In M/S India Carat Pvt Ltd. V. State Of Karnataka AIR 1989 SC 885, The Apex Court Laid Down That Upon Receipt Of A Police Report Under Section 173 (2) A Magistrate Is Entitled To Take Cognizance Of An Offence Under S. 190 (1) (b) Of The Code Even If The Police Report Is To The Effect That No Case Is Made Out Against The Accused. The Magistrate Can Take Into Account The Statements Of The Witnesses Examined By The Police During The Investigation And Take Cognizance Of The Offence Complained Of And Order The Issue Of Process To The Accused. S. 190 (1 (b) Does Not Lay Down That A Magistrate Can Take Cognizance Of An Offence Only If The Investigating Officer Gives An Opinion That The Investigation Has Made Out A Case Against The Accused. The Magistrate Can Ignore The Conclusion Arrived At By The Investigating Officer And Independently Apply His Mind To The Facts Emerging From The Investigation And Take Cognizance Of The Case If He Thinks Fit, In Exercise Of His Powers Under Section 190 (1) (b) And Direct The Issue Of Process To The Accused. Para 16 Of The Decision Being Relevant Is Abstracted Below.

"16. The Position Is, Therefore, Now Well Settled That Upon Receipt Of A Police Report Under Section 173 (2) A Magistrate Is Entitled To Take Cognisance Of An Offence Under Section 190(1) (b) Of The Code Even If The Police Report Is To The Effect That No Case Is Made Out Against The Accused. The Magistrate Can Take Into Account The Statements Of The Witnesses Examined By The Police During The Investigation And Take Cognisance Of The Offence Complained Of And Order The Issue Of Process To The Accused. Section 190(1) (b) Does Not Lay Down That A Magistrate Can Take Cognisance Of An Offence Only If The Investigating Officer Gives An Opinion That The Investigation Has Made Out A Case Against The Accused. The Magistrate Can Ignore The Conclusion Arrived At By The Investigating Officer And Independently Apply His Mind To The Facts Emerging From The Investigation And Take Cognizance Of The Case, If He Thinks Fit, In Exercise Of His Powers Under Section 190(1)(b) And Direct The Issue Of Process To The Accused. The Magistrate Is Not Bound In Such A Situation To Follow The Procedure Laid Down In Sections 200 And 202 Of The Code For Taking Cognizance Of A Case Under Section 190(1) (a) Though It Is Open To Him To Act Under Section 200 Or Section 202 Also. The High Court Was, Therefore, Wrong In Taking The View That The Second Additional Chief Metropolitan Magistrate Was Not Entitled To Direct The Registration Of A Case Against The Second Respondent And Order The Issue Of Summons To Him.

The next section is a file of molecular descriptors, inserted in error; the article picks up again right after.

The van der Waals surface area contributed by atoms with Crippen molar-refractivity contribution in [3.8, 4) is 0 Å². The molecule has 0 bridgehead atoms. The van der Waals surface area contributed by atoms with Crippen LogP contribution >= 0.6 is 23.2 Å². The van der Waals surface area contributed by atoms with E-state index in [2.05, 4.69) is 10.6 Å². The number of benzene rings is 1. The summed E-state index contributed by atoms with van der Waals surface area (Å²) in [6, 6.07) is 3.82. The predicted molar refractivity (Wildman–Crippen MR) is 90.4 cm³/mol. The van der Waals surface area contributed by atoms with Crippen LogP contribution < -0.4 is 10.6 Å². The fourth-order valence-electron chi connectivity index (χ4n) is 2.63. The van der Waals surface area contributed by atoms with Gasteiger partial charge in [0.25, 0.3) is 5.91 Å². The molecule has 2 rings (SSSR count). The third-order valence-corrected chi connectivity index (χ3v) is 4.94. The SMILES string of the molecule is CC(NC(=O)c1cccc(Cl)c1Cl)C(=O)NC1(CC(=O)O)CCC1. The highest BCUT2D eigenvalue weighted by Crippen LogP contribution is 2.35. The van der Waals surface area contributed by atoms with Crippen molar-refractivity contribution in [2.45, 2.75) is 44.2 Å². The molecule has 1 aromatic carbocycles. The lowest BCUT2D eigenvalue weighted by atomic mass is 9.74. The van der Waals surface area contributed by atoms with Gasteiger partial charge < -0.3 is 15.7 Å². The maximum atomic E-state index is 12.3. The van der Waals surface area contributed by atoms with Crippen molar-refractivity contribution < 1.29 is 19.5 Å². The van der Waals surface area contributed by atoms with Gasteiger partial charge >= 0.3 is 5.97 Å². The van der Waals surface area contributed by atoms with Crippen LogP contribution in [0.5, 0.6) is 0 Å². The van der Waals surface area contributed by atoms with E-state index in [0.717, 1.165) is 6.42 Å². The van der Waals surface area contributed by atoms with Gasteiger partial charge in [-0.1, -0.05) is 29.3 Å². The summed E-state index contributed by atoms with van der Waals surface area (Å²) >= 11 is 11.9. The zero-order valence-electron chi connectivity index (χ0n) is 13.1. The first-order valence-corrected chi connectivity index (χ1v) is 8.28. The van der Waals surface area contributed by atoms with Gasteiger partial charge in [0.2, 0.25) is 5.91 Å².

We Would Also Like To Advert To The Decision In Bhagwant Singh V. Commissioner Of Police And Another AIR 1985 SC 1285 In Which The Apex Court Ruled That The Magistrate Must Give Notice To The Informant And Provide Him An Opportunity To Be Heard At The Time Of Consideration Of The Final Report In Case He Is Of The View That There Is No Sufficient Ground For Proceeding Against Some Of The Persons Mentioned In The F.I.R. The Legal Position Therefore Remains That Even If The Final Report Has Been Submitted By The Investigating Officer Against One Of The Co Accused, The Magistrate Is Duty Bound To Give Notice To The Petitioner By Reason Of His Being Informant Of The Case And In That Event, He Would Be Fully Able To Canvass All The Points Which Shall Be Decided By The Magistrate On Intrinsic Merits. Paragraph 4 Of The Decision Being Germane Is Excerpted Below.